New Delhi: A screaming woman locked in a van sparks scant reaction from passersby in a social experiment in New Delhi, as India once again faces up to a series of gruesome rapes and murders.
Thousands may have taken to the streets and held candle light marches following the gruesome December 16 gangrape incident, but when it comes to helping such victims even now only a few volunteer.
A recent "social experiment" video, which has gone viral on social media especially at a time when the Badaun gangrape incident has sparked nation-wide outrage, shows a woman screaming for help from a car and very few people intervening to stop the abuse.
The video, which has been viewed by more than 1.2 million people, shows a white van with tinted glasses parked on the road side in a secluded area.
A prerecorded audio of a woman screaming for help along with a man trying to muffle her voice emanates from the vehicle.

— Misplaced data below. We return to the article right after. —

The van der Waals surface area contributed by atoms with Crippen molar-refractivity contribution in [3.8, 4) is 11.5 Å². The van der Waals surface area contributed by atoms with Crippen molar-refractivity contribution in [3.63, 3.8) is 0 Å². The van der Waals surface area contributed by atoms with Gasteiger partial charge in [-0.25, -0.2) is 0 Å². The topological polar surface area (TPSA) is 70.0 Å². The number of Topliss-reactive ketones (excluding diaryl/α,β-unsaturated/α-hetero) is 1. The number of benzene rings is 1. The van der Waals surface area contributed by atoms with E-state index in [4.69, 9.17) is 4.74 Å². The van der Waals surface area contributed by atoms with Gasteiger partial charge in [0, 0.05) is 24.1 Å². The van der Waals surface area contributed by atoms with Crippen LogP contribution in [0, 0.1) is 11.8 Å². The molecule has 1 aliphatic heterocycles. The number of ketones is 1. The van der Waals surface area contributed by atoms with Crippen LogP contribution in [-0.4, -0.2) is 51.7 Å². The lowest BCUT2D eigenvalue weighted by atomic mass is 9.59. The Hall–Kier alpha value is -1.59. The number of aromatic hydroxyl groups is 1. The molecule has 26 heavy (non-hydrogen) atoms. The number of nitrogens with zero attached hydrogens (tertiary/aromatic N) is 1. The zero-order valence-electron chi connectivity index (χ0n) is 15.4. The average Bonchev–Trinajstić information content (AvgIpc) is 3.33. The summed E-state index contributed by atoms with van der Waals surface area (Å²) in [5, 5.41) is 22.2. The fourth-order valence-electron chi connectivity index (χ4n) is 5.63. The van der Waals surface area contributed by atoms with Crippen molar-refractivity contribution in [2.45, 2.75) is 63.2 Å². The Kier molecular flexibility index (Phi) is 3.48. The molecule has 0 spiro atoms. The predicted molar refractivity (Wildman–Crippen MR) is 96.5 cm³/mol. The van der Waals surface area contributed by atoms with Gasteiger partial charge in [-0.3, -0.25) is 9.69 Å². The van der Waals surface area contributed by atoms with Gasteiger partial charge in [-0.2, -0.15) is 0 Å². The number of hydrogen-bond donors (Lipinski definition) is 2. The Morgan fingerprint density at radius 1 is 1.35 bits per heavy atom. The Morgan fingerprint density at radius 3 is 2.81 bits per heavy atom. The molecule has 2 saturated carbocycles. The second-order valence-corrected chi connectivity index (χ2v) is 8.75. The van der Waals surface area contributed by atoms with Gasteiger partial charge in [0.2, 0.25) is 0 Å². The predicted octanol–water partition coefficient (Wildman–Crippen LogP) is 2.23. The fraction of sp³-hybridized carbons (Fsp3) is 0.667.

It shows people, though hearing the screams, preferring to walk past. However, there were some brave-hearts including a 78-year-old security guard who rushed forward to help and tried to force open the van door. One even called the police.
The "social experiment" was carried out by YesNoMaybe, a group of friends who make videos "to spread smiles", and has grabbed attention especially after the uproar over the Badaun gangrape incident in which two cousins, aged 14 and 16, were raped and killed in Uttar Pradesh.
Their bodies were found hanging from a tree, a day after they went missing last month .
Just 18 months ago, the gangrape of a 23-year-old paramedical student in a moving bus had sparked unprecedented public protests in the national capital.
"Despite efforts to raise public consciousness, wide-spread apathy still prevails in our society towards cases of violence against women. The societal indifference is mind numbing at times. Often as a measure to avoid trouble, people walk away and tend to ignore and not see such cases," said AIDWA general secretary Jagmati Sangwan.
"The societal insensitivity to what is happening to women is heart wrenching, although there is a visible attitudinal shift. People who tend to overlook such crimes are equally complicit," said Ranjana Kumari, Director of Centre for Social Research.
The video invited comments ranging from "India, the land where rape is acceptable. Even their minister says that rape can sometimes be right" to the more cynical, "don't call this a 'social experiment' call it prank which we upload so we get internet fame."